By Meteorologist Ashton Altieri

DENVER (CBS4) – Colorado’s Front Range just experienced the wettest weather in 6 months. It was the middle of March the last time so much rain and snow reached the area. And eventually the benefits of this badly needed moisture should show up in the state drought monitor.

Kristen Daly attempts to brush snow off of tree branches in her front yard on Wednesday in Boulder. (credit: Michael Ciaglo/Getty Images)

The weekly drought monitor released Thursday morning was not able to capture any of the recent moisture. It shows 99% of Colorado with moderate drought, 92% of the state with at least severe drought, and 55% of our 104,000 square miles experiencing extreme drought. All three drought categories worsened from a week ago.

(source: CBS)

The drought monitor usually lags behind reality whether is be positive or negative. And that should be the case this week meaning at least some improvement should be seen on the drought map in the weeks to come.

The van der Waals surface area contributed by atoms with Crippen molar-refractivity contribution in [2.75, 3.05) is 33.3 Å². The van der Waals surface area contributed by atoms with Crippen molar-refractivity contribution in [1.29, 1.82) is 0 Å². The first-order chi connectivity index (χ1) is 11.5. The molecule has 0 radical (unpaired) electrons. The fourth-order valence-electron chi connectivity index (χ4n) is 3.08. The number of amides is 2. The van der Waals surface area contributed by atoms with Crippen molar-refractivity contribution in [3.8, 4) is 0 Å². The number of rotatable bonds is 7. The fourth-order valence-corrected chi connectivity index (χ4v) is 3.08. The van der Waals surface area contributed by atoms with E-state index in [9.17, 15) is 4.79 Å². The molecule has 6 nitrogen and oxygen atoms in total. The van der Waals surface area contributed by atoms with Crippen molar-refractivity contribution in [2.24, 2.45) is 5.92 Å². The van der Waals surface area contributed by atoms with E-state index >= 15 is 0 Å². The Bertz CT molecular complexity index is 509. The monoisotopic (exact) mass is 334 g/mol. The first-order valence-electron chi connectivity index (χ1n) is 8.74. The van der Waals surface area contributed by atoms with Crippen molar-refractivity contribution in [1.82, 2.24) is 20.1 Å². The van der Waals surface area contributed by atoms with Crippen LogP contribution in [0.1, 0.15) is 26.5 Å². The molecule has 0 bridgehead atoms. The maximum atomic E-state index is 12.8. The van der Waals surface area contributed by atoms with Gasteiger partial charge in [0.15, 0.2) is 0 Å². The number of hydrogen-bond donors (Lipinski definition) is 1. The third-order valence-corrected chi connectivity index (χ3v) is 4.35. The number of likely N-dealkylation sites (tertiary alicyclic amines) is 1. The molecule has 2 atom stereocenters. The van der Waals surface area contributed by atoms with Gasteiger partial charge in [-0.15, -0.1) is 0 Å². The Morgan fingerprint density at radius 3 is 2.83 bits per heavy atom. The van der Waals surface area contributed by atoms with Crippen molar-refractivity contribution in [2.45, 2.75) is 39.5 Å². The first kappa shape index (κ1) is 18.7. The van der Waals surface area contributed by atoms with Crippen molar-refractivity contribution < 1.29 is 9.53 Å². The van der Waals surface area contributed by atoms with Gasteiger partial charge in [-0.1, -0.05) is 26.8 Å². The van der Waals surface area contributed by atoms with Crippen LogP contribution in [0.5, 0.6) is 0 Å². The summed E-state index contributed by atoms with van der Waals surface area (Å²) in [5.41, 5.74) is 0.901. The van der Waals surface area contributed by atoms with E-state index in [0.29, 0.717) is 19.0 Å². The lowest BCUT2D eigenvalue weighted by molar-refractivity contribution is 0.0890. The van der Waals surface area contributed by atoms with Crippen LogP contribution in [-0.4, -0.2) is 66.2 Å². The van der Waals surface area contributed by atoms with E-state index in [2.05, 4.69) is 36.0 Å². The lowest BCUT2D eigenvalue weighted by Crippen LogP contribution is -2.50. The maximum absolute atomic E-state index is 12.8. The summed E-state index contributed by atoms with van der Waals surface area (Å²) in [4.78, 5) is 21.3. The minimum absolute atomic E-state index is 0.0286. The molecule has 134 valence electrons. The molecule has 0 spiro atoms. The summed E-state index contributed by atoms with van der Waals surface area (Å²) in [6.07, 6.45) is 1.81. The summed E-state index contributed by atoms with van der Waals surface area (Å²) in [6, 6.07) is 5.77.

Denver officially received 1 of snow this week but also received nearly 1 inch of rain. Most of that fell on Tuesday prior to the changeover to snow. It has been very welcomed moisture and now allows September to be above normal with precipitation.

(source: CBS)

Denver does remain below normal for 2020 by more than 4 inches which is a lot for a high desert city that only get about 15 inches of precipitation each year.

In caparison, a year ago Denver had received nearly 13 inches of precipitation through Sept. 9.

So what fell this week has been good. … We need a lot more.

Meteorologist Ashton Altieri

  1. “Copious Moisture [sic] This Week Should Eventually Put A Dent In Colorado’s Drought” — nonsense! Precipitation isn’t moisture.

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